Monday, October 27, 2008

DR. JEKYLL & MR. HYDE (1932)

I have no idea how many times Robert Louis Stevenson’s literary classic The Strange Case of Dr. Jekyll and Mr. Hyde has been filmed. I know it has to be dozens at the very least even if you discount the adaptations that use the story without actually telling the tale of poor doomed Jekyll or ones that take an odd angle such as MARY REILLY. I think I’ve seen about five different films made from the short novel over the years and I find I still have an appetite for more. I even want to catch up with recent BBC series JEKYLL which is a modern day extension of the story and I have an interest in the current US spy series MY OWN WORST ENEMY because of its use of the split personality concept. ENEMY tips its hand smartly by having one of the personalities inhabiting its main character named Henry (Jekyll’s first name) while the other is called Edward (Hyde’s). Clearly this yarn still strikes a chord with the public.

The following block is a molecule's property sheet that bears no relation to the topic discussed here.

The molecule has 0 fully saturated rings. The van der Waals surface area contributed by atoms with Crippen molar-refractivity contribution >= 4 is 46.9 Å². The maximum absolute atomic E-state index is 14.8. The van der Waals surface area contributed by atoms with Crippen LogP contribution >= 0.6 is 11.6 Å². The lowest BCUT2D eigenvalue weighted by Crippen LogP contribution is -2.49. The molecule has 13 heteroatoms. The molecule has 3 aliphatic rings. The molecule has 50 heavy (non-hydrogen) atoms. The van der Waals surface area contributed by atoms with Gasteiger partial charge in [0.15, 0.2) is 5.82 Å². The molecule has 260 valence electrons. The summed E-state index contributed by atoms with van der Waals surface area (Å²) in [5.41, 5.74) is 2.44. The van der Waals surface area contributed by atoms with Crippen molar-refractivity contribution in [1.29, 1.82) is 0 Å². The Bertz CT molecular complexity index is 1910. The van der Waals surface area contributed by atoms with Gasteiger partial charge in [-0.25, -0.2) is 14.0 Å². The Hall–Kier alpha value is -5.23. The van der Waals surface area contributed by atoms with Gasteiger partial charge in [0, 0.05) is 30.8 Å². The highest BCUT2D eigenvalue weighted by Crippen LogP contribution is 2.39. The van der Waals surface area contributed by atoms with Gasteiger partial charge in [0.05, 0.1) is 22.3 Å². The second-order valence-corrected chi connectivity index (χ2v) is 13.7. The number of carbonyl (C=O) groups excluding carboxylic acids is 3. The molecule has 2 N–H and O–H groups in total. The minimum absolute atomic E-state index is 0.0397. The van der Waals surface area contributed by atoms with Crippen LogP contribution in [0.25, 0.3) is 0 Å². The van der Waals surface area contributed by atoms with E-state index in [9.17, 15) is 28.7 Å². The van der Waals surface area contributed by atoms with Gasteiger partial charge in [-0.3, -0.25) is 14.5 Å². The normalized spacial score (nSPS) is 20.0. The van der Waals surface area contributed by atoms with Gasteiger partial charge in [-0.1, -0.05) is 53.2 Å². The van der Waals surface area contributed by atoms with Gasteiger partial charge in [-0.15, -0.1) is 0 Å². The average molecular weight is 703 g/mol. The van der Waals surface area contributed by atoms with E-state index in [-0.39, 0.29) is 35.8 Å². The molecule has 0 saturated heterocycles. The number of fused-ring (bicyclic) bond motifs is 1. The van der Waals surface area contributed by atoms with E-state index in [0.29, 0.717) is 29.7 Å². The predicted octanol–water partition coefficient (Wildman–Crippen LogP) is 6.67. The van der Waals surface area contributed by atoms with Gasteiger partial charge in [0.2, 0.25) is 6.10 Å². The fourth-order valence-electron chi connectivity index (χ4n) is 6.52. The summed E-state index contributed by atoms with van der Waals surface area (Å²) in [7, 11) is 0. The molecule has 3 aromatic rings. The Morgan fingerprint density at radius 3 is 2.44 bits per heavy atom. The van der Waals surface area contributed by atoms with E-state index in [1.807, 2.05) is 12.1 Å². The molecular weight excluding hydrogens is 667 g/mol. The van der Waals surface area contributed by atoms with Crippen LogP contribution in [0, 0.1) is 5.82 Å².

But which of the many adaptations on film is the best? To my mind the 1932 version has never been beaten. Fredric March gives a brilliant performance for which he won a well deserved Oscar and the direction by Rouben Mamoulian is both sharp and stylish (often in the extreme). The film revels in all the abandon that pre-code Hollywood could sling at the screen with the drive of Hyde being so obviously sexual that I’m surprised it wasn’t banned across the land. It’s a hell of a movie and one I think modern audiences would do well to check out for themselves. I doubt any new adaptation will surpass its power.

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